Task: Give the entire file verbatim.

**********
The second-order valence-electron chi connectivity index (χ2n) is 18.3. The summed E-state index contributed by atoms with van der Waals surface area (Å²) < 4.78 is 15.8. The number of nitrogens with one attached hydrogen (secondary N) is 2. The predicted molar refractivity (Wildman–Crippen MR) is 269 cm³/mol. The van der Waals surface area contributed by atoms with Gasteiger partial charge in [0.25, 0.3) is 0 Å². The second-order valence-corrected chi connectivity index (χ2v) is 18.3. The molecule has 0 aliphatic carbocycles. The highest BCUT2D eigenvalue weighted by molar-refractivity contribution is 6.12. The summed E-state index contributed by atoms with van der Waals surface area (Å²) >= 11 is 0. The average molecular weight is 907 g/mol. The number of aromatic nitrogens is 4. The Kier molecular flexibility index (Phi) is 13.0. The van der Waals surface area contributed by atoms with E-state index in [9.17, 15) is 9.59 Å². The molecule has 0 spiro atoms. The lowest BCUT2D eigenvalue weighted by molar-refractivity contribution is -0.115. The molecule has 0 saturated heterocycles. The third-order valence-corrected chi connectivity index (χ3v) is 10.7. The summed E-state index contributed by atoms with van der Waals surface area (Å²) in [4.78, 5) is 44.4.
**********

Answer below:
The second-order valence-electron chi connectivity index (χ2n) is 18.3. The summed E-state index contributed by atoms with van der Waals surface area (Å²) < 4.78 is 15.8. The number of nitrogens with one attached hydrogen (secondary N) is 2. The predicted molar refractivity (Wildman–Crippen MR) is 269 cm³/mol. The van der Waals surface area contributed by atoms with Gasteiger partial charge in [0.25, 0.3) is 0 Å². The second-order valence-corrected chi connectivity index (χ2v) is 18.3. The molecule has 0 aliphatic carbocycles. The highest BCUT2D eigenvalue weighted by molar-refractivity contribution is 6.12. The summed E-state index contributed by atoms with van der Waals surface area (Å²) >= 11 is 0. The average molecular weight is 907 g/mol. The number of aromatic nitrogens is 4. The Kier molecular flexibility index (Phi) is 13.0. The van der Waals surface area contributed by atoms with E-state index in [9.17, 15) is 9.59 Å². The molecule has 0 spiro atoms. The lowest BCUT2D eigenvalue weighted by molar-refractivity contribution is -0.115. The molecule has 0 saturated heterocycles. The third-order valence-corrected chi connectivity index (χ3v) is 10.7. The summed E-state index contributed by atoms with van der Waals surface area (Å²) in [4.78, 5) is 44.4.